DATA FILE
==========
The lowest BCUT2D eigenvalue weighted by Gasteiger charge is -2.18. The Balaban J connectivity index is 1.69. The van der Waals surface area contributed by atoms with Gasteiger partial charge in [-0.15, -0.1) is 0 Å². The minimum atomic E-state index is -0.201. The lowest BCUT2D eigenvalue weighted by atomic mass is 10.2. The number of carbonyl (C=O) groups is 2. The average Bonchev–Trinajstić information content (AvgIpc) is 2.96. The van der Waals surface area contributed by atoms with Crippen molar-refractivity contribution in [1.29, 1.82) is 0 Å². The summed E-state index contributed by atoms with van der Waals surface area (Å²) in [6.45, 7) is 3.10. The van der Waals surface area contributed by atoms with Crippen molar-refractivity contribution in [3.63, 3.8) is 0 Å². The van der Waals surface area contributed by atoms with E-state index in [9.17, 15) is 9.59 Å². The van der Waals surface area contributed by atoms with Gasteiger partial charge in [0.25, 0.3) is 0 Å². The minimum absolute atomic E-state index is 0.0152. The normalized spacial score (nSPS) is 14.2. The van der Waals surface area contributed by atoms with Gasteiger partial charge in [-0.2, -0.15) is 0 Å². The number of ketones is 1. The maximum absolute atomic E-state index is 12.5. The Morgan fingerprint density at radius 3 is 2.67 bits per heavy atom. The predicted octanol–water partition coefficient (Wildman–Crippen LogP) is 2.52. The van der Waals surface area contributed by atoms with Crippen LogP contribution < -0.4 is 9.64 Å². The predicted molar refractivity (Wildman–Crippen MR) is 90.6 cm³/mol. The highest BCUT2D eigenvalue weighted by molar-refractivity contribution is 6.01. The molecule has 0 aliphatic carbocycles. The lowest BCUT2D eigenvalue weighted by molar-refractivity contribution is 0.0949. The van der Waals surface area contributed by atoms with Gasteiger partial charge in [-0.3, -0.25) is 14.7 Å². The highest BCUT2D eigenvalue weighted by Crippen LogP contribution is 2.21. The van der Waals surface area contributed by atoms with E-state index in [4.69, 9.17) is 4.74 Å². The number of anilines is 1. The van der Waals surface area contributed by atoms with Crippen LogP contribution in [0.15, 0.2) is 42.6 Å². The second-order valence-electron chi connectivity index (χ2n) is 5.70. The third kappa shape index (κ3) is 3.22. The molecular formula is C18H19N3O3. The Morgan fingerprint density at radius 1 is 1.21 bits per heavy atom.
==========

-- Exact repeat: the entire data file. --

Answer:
The lowest BCUT2D eigenvalue weighted by Gasteiger charge is -2.18. The Balaban J connectivity index is 1.69. The van der Waals surface area contributed by atoms with Gasteiger partial charge in [-0.15, -0.1) is 0 Å². The minimum atomic E-state index is -0.201. The lowest BCUT2D eigenvalue weighted by atomic mass is 10.2. The number of carbonyl (C=O) groups is 2. The average Bonchev–Trinajstić information content (AvgIpc) is 2.96. The van der Waals surface area contributed by atoms with Crippen molar-refractivity contribution in [1.29, 1.82) is 0 Å². The summed E-state index contributed by atoms with van der Waals surface area (Å²) in [6.45, 7) is 3.10. The van der Waals surface area contributed by atoms with Crippen molar-refractivity contribution in [3.63, 3.8) is 0 Å². The van der Waals surface area contributed by atoms with E-state index in [9.17, 15) is 9.59 Å². The van der Waals surface area contributed by atoms with Gasteiger partial charge in [0.25, 0.3) is 0 Å². The minimum absolute atomic E-state index is 0.0152. The normalized spacial score (nSPS) is 14.2. The van der Waals surface area contributed by atoms with Gasteiger partial charge in [-0.2, -0.15) is 0 Å². The number of ketones is 1. The maximum absolute atomic E-state index is 12.5. The Morgan fingerprint density at radius 3 is 2.67 bits per heavy atom. The predicted octanol–water partition coefficient (Wildman–Crippen LogP) is 2.52. The van der Waals surface area contributed by atoms with Crippen LogP contribution < -0.4 is 9.64 Å². The predicted molar refractivity (Wildman–Crippen MR) is 90.6 cm³/mol. The highest BCUT2D eigenvalue weighted by molar-refractivity contribution is 6.01. The molecule has 0 aliphatic carbocycles. The lowest BCUT2D eigenvalue weighted by molar-refractivity contribution is 0.0949. The van der Waals surface area contributed by atoms with Gasteiger partial charge in [-0.3, -0.25) is 14.7 Å². The highest BCUT2D eigenvalue weighted by Crippen LogP contribution is 2.21. The van der Waals surface area contributed by atoms with E-state index in [4.69, 9.17) is 4.74 Å². The number of anilines is 1. The van der Waals surface area contributed by atoms with Crippen LogP contribution in [0.15, 0.2) is 42.6 Å². The second-order valence-electron chi connectivity index (χ2n) is 5.70. The third kappa shape index (κ3) is 3.22. The molecular formula is C18H19N3O3. The Morgan fingerprint density at radius 1 is 1.21 bits per heavy atom.